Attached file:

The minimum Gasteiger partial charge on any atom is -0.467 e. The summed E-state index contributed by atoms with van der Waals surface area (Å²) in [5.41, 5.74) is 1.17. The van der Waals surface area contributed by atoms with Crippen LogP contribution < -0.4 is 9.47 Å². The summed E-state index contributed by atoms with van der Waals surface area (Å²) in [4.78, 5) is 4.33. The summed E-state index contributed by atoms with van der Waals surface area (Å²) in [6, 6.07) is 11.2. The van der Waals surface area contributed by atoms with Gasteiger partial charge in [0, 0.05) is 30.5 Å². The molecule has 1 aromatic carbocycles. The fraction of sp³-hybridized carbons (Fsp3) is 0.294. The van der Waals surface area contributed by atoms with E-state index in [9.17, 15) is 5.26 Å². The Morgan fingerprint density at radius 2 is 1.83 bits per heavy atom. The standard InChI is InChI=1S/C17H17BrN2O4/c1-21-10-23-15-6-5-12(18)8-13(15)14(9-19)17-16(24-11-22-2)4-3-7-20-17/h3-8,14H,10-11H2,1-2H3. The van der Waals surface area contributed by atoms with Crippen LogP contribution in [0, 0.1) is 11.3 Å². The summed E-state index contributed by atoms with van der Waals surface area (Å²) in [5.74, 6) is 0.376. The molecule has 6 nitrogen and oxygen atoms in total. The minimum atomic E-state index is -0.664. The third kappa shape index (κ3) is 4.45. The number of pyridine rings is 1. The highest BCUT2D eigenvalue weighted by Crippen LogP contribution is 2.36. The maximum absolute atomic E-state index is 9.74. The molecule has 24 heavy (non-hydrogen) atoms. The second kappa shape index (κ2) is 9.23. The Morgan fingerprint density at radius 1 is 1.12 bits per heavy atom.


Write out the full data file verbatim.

The minimum Gasteiger partial charge on any atom is -0.467 e. The summed E-state index contributed by atoms with van der Waals surface area (Å²) in [5.41, 5.74) is 1.17. The van der Waals surface area contributed by atoms with Crippen LogP contribution < -0.4 is 9.47 Å². The summed E-state index contributed by atoms with van der Waals surface area (Å²) in [4.78, 5) is 4.33. The summed E-state index contributed by atoms with van der Waals surface area (Å²) in [6, 6.07) is 11.2. The van der Waals surface area contributed by atoms with Gasteiger partial charge in [0, 0.05) is 30.5 Å². The molecule has 1 aromatic carbocycles. The fraction of sp³-hybridized carbons (Fsp3) is 0.294. The van der Waals surface area contributed by atoms with E-state index in [9.17, 15) is 5.26 Å². The Morgan fingerprint density at radius 2 is 1.83 bits per heavy atom. The standard InChI is InChI=1S/C17H17BrN2O4/c1-21-10-23-15-6-5-12(18)8-13(15)14(9-19)17-16(24-11-22-2)4-3-7-20-17/h3-8,14H,10-11H2,1-2H3. The van der Waals surface area contributed by atoms with Crippen LogP contribution in [0, 0.1) is 11.3 Å². The summed E-state index contributed by atoms with van der Waals surface area (Å²) in [5.74, 6) is 0.376. The molecule has 6 nitrogen and oxygen atoms in total. The minimum atomic E-state index is -0.664. The third kappa shape index (κ3) is 4.45. The number of pyridine rings is 1. The highest BCUT2D eigenvalue weighted by Crippen LogP contribution is 2.36. The maximum absolute atomic E-state index is 9.74. The molecule has 24 heavy (non-hydrogen) atoms. The second kappa shape index (κ2) is 9.23. The Morgan fingerprint density at radius 1 is 1.12 bits per heavy atom.